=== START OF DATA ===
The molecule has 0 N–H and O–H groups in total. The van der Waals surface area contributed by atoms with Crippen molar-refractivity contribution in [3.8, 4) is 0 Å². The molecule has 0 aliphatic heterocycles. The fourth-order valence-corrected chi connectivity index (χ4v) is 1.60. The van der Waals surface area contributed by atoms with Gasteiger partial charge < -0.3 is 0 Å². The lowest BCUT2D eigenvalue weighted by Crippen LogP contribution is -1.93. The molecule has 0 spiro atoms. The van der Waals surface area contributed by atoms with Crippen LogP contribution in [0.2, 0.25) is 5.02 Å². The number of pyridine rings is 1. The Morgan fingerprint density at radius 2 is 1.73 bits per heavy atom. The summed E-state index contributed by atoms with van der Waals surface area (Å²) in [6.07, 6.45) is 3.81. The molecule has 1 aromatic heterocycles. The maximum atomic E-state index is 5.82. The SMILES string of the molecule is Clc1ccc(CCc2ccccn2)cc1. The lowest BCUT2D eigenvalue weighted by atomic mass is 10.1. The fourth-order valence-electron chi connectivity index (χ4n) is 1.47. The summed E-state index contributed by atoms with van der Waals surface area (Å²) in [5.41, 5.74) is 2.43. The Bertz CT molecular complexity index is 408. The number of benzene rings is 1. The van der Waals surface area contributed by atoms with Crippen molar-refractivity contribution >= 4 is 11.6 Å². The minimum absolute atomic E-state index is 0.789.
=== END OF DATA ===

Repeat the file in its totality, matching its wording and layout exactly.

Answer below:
The molecule has 0 N–H and O–H groups in total. The van der Waals surface area contributed by atoms with Crippen molar-refractivity contribution in [3.8, 4) is 0 Å². The molecule has 0 aliphatic heterocycles. The fourth-order valence-corrected chi connectivity index (χ4v) is 1.60. The van der Waals surface area contributed by atoms with Gasteiger partial charge < -0.3 is 0 Å². The lowest BCUT2D eigenvalue weighted by Crippen LogP contribution is -1.93. The molecule has 0 spiro atoms. The van der Waals surface area contributed by atoms with Crippen LogP contribution in [0.2, 0.25) is 5.02 Å². The number of pyridine rings is 1. The Morgan fingerprint density at radius 2 is 1.73 bits per heavy atom. The summed E-state index contributed by atoms with van der Waals surface area (Å²) in [6.07, 6.45) is 3.81. The molecule has 1 aromatic heterocycles. The maximum atomic E-state index is 5.82. The SMILES string of the molecule is Clc1ccc(CCc2ccccn2)cc1. The lowest BCUT2D eigenvalue weighted by atomic mass is 10.1. The fourth-order valence-electron chi connectivity index (χ4n) is 1.47. The summed E-state index contributed by atoms with van der Waals surface area (Å²) in [5.41, 5.74) is 2.43. The Bertz CT molecular complexity index is 408. The number of benzene rings is 1. The van der Waals surface area contributed by atoms with Crippen molar-refractivity contribution >= 4 is 11.6 Å². The minimum absolute atomic E-state index is 0.789.